transplanting Thalictrum and Astilbe

toad_ca(z7b Bellingham, WA)August 4, 2012

I want to transplant 3 Thalictrums (Meadow-rue). They've been in the same spot for 3 years and have done well. But they reach way out over other plants to get more sun (the shade hits them earlier than they would like or so it would seem). Should I wait until late fall, cut them way back, and then move them? They are done blooming.

The Astilbe just looks beaten-up. I planted it in partial shade a month ago. So I'm planning on giving it more shade elsewhere. I'm a little concerned that it might die if I wait until fall. Can I (relatively) safely move it now?

I haven't moved plants around much, so I wanted to check in here for advice.

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Embothrium(USDA 8 Sunset 5 WA)

Maybe the astilbe needs more water. Or is infested by weevils. Both kinds will die down on their own in the fall, no point in cutting them back. And you want to let the foliage go through its natural cycle, which is liable to include transfer of nutrients from the dying leaves to the rootstocks.

    Bookmark   August 4, 2012 at 10:19PM
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oliveoyl3

Move when you'd like, but it's risky during dry periods to move moisture loving plants. It would be better & easier to wait until the fall rains return. The soil will be looser & the plants won't suffer shock like now.

The dormant state was probably already triggered in the pot from going dry prior to planting, so it's not dying just preserving itself. Astilbe are tough plants. My family thought I was crazy when I purchased dead looking 2 gal pots in August for $1 one year. They emerged in spring as well as other established ones here. Since they're heavy feeders, give them some rabbit manure in October every year & they'll be happy along with water throughout the growing season.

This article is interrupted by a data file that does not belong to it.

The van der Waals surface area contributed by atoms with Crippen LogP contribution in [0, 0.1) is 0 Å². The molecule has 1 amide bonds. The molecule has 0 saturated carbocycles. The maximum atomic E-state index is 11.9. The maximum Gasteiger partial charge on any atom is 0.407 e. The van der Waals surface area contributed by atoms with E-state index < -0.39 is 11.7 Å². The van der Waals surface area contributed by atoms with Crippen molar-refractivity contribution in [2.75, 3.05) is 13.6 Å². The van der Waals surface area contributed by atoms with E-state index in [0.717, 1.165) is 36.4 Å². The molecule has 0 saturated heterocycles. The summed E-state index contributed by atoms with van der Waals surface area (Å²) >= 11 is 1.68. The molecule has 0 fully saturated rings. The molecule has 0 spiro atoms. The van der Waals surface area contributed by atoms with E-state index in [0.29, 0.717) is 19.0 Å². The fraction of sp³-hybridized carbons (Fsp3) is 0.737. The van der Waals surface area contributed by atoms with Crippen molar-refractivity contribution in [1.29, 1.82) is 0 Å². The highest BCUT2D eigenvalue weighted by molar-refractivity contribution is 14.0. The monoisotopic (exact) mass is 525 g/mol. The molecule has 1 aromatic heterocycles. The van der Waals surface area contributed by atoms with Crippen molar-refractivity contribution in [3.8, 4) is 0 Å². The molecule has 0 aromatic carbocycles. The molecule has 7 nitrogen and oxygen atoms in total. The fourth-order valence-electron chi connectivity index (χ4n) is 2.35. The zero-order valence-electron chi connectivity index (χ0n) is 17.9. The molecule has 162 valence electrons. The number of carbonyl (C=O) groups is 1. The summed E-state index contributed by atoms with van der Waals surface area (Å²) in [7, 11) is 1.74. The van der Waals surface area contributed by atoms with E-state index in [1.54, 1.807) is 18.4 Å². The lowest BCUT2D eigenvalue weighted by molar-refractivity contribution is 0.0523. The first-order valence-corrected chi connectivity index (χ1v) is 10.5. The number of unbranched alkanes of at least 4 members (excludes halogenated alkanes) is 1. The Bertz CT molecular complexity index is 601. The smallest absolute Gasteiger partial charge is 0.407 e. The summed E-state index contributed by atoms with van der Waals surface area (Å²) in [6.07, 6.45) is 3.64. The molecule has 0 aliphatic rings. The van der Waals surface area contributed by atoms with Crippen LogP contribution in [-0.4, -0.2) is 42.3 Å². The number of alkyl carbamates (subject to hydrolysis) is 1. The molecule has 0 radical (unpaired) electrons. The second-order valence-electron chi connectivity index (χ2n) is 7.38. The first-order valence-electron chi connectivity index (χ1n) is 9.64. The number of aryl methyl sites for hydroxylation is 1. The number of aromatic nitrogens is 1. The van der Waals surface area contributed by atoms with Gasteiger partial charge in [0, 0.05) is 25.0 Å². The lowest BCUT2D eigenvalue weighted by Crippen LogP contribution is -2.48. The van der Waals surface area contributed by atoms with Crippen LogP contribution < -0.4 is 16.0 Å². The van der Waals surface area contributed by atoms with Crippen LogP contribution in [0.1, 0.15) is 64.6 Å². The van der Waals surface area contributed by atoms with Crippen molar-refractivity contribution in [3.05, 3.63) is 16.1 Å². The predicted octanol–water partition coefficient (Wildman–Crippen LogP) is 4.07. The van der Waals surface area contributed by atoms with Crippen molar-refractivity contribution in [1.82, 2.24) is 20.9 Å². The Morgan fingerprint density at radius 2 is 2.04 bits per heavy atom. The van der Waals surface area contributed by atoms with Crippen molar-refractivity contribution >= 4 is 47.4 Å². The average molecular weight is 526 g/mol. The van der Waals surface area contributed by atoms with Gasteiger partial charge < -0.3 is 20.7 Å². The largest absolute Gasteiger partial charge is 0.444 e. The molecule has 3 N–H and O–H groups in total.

A soil enriched with a lot of compost is also going to help retain the moisture both Thal & Astilbe prefer. Perhaps you can prep that new spot for the Thal now & by fall will be richer soil.

    Bookmark   August 5, 2012 at 12:43PM
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Embothrium(USDA 8 Sunset 5 WA)

If you modify the soil with amendments you will have to dig the planting up later and re-amend every time these have broken down enough for the soil to re-consolidate etc. And digging in amendments tends to open soils up, make them breathe more. If moisture retention is the goal it is more effective to mulch than amend. Amending of beds is best limited to short-term plantings that are frequently re-done anyway, i.e. flowering annuals and annual vegetables. Longer lived plantings are better made in existing soil, loosened at planting time, and mulched afterward. Where a different soil seems called for that should be brought in and dumped on the ground, made into mounds, berms or raised beds, without digging into the rejected dirt already there. Or if raising the grade in a particular spot would be a problem, then a bed shape should be dug out, the unwanted material taken away, and the replacement soil used to fill the excavated area.

    Bookmark   August 5, 2012 at 5:12PM
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